Air quality, issues for people with asthma

IDAHO FALLS, Idaho (KIFI/KIDK) - Smoke from wildfires throughout the Pacific Northwest is prompting a state-wide air quality advisory. The Idaho Department of Environmental Quality is issuing this advisory until Thursday at 10 a.m.

The air quality is in the moderate to very unhealthy categories throughout most of the state and it's predicted to stay that way for the next two days. Those with asthma are advised to stay inside as much as possible.

"We see a lot more frequent asthma attacks when the air quality is poor," said Dr. Tyler Mayo, a physician at Southeast Idaho Family Practice in Idaho Falls.

There are a few ways wildfire smoke can affect you if you have asthma.

"One way is if they're actually allergic to the particles -- they can have an allergic type reaction that affects their breathing," Mayo said.

Asthma and allergies are closely related; when there's a problem with one, there are often problems with the other.

"The other way that we can be affected by the air quality is just the particles getting into the airway and causing irritation and swelling and triggering asthma attacks," Mayo said.

If you use an inhaler, make sure it's within reach and not outdated.

"Second, most asthmatics are going to do better with poor air quality if they stay indoors, or keep the windows to their car rolled up," Mayo said.

You don't want to let outside air into a place with clean air. Keep the polluted air out and away from your lungs.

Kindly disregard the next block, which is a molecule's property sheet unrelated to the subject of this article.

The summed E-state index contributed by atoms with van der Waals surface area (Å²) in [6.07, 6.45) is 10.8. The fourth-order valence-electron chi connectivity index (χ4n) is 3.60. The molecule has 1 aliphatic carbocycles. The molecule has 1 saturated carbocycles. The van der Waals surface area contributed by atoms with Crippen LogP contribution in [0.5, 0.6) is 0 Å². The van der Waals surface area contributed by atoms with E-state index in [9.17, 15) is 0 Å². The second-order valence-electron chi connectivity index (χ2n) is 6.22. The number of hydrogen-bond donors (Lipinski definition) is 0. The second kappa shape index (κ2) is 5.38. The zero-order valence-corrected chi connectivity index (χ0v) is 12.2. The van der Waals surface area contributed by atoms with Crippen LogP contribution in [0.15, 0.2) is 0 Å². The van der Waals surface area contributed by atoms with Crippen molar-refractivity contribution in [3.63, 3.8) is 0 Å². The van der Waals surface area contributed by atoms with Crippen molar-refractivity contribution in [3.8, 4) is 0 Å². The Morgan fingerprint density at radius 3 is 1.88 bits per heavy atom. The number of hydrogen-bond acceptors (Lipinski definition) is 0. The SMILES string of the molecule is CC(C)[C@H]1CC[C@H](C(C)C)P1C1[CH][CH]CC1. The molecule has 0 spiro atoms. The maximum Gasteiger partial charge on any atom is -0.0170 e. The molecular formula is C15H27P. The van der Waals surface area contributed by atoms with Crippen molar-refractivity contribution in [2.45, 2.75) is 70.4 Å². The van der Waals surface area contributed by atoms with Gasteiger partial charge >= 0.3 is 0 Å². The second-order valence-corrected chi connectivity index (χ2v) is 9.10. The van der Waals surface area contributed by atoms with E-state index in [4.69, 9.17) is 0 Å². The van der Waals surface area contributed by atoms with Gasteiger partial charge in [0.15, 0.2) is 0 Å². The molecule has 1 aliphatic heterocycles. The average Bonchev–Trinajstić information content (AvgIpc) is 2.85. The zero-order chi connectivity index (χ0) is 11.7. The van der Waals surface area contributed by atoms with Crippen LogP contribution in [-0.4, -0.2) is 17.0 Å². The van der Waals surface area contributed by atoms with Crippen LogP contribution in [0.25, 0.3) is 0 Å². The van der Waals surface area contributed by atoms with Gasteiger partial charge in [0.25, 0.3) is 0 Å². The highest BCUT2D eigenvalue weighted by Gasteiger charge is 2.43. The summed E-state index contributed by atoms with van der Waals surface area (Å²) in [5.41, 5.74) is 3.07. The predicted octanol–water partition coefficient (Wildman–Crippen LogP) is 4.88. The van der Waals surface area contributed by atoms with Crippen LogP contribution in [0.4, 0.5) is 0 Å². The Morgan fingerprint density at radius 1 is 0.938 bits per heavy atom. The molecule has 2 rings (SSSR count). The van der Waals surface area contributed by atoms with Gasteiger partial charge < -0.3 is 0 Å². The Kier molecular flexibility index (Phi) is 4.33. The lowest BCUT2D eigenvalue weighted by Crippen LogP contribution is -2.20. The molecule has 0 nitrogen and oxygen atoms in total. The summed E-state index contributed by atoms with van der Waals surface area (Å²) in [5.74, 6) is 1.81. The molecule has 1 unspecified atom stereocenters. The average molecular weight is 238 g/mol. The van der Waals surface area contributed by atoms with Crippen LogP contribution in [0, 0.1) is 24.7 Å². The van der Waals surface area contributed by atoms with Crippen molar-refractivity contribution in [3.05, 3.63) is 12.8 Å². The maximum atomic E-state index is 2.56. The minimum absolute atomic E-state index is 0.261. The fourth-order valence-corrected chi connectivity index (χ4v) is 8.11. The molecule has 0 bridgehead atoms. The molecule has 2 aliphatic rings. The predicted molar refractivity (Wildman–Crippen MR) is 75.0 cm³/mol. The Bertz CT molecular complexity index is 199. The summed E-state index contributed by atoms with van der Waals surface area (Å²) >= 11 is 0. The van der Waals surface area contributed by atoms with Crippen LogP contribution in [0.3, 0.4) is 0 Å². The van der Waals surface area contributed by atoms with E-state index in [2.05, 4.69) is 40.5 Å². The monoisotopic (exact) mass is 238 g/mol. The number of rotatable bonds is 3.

"Some people do attempt to use masks, but most of the general dust masks that we have are not going to do a good job with filtering out these types of particles," Mayo said.

There are specialized masks with HEPA filters that can help. But sometimes, if people are already having difficulty breathing, they will also have a hard time breathing through these masks.

So the doctor's orders are to try to avoid the outside air all together.

The above map shows the current wildfires in and around the Gem State. It highlights fires that are larger than 1,000 acres. The pins in blue are the air quality monitor locations.

This other map is the United States Forest Service air quality map. The orange dots are moderate levels -- showing at Idaho Falls, Rexburg and Twin Falls. The red dots are dangerous air quality, shown at Boise and moving north.

All open burning is prohibited under this air quality advisory. Updates on air quality conditions across southeast Idaho can be found here.

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